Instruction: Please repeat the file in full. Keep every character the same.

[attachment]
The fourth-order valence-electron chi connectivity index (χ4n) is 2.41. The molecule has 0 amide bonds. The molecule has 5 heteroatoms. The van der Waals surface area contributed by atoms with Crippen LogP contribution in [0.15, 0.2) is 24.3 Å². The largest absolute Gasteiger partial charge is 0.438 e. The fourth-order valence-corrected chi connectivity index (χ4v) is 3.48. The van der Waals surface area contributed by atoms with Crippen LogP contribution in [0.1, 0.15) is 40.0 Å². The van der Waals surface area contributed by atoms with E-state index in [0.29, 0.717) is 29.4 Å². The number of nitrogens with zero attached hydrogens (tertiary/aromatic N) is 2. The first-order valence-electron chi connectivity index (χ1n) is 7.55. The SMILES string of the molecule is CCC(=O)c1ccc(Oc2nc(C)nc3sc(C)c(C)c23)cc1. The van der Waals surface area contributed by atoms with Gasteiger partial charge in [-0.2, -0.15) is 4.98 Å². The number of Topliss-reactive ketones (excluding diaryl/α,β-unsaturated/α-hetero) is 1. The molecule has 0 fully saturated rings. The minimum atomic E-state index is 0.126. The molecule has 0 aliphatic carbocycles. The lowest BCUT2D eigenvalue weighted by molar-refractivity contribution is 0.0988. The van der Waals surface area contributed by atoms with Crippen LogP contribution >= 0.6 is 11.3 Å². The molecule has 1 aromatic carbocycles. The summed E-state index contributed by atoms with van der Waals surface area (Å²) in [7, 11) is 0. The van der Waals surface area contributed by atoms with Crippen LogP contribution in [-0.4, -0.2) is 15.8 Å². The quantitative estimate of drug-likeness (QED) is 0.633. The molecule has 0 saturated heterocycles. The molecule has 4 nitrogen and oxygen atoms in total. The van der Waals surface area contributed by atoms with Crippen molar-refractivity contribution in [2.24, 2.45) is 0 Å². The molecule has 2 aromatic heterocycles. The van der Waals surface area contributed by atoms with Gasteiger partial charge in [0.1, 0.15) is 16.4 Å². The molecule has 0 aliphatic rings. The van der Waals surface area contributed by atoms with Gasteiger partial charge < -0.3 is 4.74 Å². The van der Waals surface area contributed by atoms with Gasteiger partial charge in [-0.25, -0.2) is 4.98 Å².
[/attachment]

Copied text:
The fourth-order valence-electron chi connectivity index (χ4n) is 2.41. The molecule has 0 amide bonds. The molecule has 5 heteroatoms. The van der Waals surface area contributed by atoms with Crippen LogP contribution in [0.15, 0.2) is 24.3 Å². The largest absolute Gasteiger partial charge is 0.438 e. The fourth-order valence-corrected chi connectivity index (χ4v) is 3.48. The van der Waals surface area contributed by atoms with Crippen LogP contribution in [0.1, 0.15) is 40.0 Å². The van der Waals surface area contributed by atoms with E-state index in [0.29, 0.717) is 29.4 Å². The number of nitrogens with zero attached hydrogens (tertiary/aromatic N) is 2. The first-order valence-electron chi connectivity index (χ1n) is 7.55. The SMILES string of the molecule is CCC(=O)c1ccc(Oc2nc(C)nc3sc(C)c(C)c23)cc1. The van der Waals surface area contributed by atoms with Gasteiger partial charge in [-0.2, -0.15) is 4.98 Å². The number of Topliss-reactive ketones (excluding diaryl/α,β-unsaturated/α-hetero) is 1. The molecule has 0 fully saturated rings. The minimum atomic E-state index is 0.126. The molecule has 0 aliphatic carbocycles. The lowest BCUT2D eigenvalue weighted by molar-refractivity contribution is 0.0988. The van der Waals surface area contributed by atoms with Crippen LogP contribution >= 0.6 is 11.3 Å². The molecule has 1 aromatic carbocycles. The summed E-state index contributed by atoms with van der Waals surface area (Å²) in [7, 11) is 0. The van der Waals surface area contributed by atoms with Crippen LogP contribution in [-0.4, -0.2) is 15.8 Å². The quantitative estimate of drug-likeness (QED) is 0.633. The molecule has 0 saturated heterocycles. The molecule has 4 nitrogen and oxygen atoms in total. The van der Waals surface area contributed by atoms with Crippen molar-refractivity contribution in [2.24, 2.45) is 0 Å². The molecule has 2 aromatic heterocycles. The van der Waals surface area contributed by atoms with Gasteiger partial charge in [0.1, 0.15) is 16.4 Å². The molecule has 0 aliphatic rings. The van der Waals surface area contributed by atoms with Gasteiger partial charge < -0.3 is 4.74 Å². The van der Waals surface area contributed by atoms with Gasteiger partial charge in [-0.25, -0.2) is 4.98 Å².